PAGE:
On February 3rd, 2010, the French Cour de cassation delivered a judgment on choice of law in personal property matters. This is only the fourth time the Court has directly addressed the issue in the last hundred years.
In 2000, a French born painter living in New York city had provided the defendant with 7 of his paintings. The defendant put them on the walls of the restaurant he had just opened in New York. In 2005, the painter passed away. In 2006, the restaurant closed. The defendant then took the paintings to France to auction them.
In the summer 2007, the widow of the painter sought interim relief before a French court in order to attach the paintings before the sale. The attachment was first granted, but the auction house (Camard & associés) and the defendant applied to set aside the attachment. The French court ruled in their favour in December 2007. The widow appealed to the Paris court of appeal, which dismissed the appeal. She then appealed to the Cour de cassation.
The central issue was of course whether the defendant was the owner of the paintings. He could have been transfered the ownership of the paintings either in New York by a valid gift, or simply by being the possessor of the property if possession was enough to transfer ownership. Under French law, a person who holds moveable property, and thinks he is the actual owner of that property, becomes the owner of the property for that sole reason. He is, for the purpose of former art. 2279 of the French Civil Code, a “good faith possessor”, and this is enough in this respect.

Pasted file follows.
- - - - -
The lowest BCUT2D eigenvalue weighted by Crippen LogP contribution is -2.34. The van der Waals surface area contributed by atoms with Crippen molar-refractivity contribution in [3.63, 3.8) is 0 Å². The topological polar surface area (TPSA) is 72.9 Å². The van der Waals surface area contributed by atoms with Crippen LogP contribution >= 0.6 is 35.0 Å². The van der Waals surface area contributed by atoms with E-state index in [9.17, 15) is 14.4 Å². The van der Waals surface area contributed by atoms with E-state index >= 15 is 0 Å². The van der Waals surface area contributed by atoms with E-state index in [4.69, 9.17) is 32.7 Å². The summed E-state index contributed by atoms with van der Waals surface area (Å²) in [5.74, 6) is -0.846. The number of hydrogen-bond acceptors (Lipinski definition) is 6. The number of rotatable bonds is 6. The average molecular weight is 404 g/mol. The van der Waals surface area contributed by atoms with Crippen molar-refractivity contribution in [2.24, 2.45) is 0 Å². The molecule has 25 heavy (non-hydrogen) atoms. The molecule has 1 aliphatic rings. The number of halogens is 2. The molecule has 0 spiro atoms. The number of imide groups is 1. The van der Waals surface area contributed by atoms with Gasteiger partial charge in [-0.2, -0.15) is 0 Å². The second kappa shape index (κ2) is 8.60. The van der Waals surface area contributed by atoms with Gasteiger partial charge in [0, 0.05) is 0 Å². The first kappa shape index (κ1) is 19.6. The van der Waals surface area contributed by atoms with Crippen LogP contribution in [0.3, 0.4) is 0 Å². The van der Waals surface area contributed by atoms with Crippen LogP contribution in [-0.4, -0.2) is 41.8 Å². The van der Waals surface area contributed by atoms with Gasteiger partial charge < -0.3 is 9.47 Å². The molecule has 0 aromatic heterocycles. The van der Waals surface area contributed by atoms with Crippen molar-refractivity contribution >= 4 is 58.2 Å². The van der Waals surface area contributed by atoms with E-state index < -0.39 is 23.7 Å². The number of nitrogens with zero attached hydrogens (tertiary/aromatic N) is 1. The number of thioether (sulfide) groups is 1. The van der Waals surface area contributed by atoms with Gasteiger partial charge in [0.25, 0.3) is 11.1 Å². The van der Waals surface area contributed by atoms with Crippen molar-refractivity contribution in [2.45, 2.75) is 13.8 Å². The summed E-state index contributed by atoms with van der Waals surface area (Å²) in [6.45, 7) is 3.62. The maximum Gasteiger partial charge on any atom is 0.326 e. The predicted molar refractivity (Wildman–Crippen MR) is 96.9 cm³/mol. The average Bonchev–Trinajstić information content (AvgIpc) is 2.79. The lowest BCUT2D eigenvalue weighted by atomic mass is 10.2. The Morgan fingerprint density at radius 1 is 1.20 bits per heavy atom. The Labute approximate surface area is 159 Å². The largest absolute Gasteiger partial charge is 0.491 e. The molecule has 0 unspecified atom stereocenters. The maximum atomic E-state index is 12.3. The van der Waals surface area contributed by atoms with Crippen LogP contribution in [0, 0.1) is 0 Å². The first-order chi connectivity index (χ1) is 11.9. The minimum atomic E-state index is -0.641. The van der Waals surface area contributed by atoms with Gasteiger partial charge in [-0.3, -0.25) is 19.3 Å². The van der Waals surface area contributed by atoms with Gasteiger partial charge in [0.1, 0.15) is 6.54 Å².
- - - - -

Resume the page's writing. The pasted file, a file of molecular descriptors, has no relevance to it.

The Cour de cassation confirmed its former precedents and held that French law alone governs issues of property for moveables situated in France.
la loi française est seule applicable aux droits réels dont sont l’objet des biens mobiliers situés en France
In this case, this meant that article 2279 had applied since the property had reached the French soil. The widow argued that, under American law, it was up to the beneficiary to show that he had received the paintings as a gift, and that mere possession would not transfer ownership to the holder of the property. The Cour de cassation replied that given that French law had applied since the goods had reached France, article 2279 was enough of a basis to rule that ownership had been transfered by now.